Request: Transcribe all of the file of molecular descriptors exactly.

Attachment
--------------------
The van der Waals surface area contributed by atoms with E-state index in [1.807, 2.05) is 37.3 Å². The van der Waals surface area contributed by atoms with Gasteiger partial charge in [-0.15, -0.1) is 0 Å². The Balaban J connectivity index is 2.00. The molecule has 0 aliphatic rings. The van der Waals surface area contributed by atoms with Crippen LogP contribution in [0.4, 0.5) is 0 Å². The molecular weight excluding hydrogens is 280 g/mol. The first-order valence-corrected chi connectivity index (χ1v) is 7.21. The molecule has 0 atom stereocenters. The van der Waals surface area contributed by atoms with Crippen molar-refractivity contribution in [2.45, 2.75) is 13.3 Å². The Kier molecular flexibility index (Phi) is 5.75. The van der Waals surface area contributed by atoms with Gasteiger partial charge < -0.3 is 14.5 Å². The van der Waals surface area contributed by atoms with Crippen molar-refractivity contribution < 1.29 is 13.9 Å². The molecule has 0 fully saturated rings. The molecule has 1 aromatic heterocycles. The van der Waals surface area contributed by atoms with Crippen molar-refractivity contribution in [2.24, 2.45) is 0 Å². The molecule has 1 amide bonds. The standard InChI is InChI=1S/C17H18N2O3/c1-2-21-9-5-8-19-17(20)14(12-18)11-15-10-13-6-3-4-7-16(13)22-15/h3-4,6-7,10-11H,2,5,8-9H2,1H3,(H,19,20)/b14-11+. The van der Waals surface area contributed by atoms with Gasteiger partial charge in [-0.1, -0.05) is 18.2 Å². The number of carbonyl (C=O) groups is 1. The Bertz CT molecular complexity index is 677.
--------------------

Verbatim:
The van der Waals surface area contributed by atoms with E-state index in [1.807, 2.05) is 37.3 Å². The van der Waals surface area contributed by atoms with Gasteiger partial charge in [-0.15, -0.1) is 0 Å². The Balaban J connectivity index is 2.00. The molecule has 0 aliphatic rings. The van der Waals surface area contributed by atoms with Crippen LogP contribution in [0.4, 0.5) is 0 Å². The molecular weight excluding hydrogens is 280 g/mol. The first-order valence-corrected chi connectivity index (χ1v) is 7.21. The molecule has 0 atom stereocenters. The van der Waals surface area contributed by atoms with Crippen molar-refractivity contribution in [2.45, 2.75) is 13.3 Å². The Kier molecular flexibility index (Phi) is 5.75. The van der Waals surface area contributed by atoms with Gasteiger partial charge < -0.3 is 14.5 Å². The van der Waals surface area contributed by atoms with Crippen molar-refractivity contribution < 1.29 is 13.9 Å². The molecule has 0 fully saturated rings. The molecule has 1 aromatic heterocycles. The van der Waals surface area contributed by atoms with Crippen molar-refractivity contribution in [2.24, 2.45) is 0 Å². The molecule has 1 amide bonds. The standard InChI is InChI=1S/C17H18N2O3/c1-2-21-9-5-8-19-17(20)14(12-18)11-15-10-13-6-3-4-7-16(13)22-15/h3-4,6-7,10-11H,2,5,8-9H2,1H3,(H,19,20)/b14-11+. The van der Waals surface area contributed by atoms with Gasteiger partial charge in [-0.1, -0.05) is 18.2 Å². The number of carbonyl (C=O) groups is 1. The Bertz CT molecular complexity index is 677.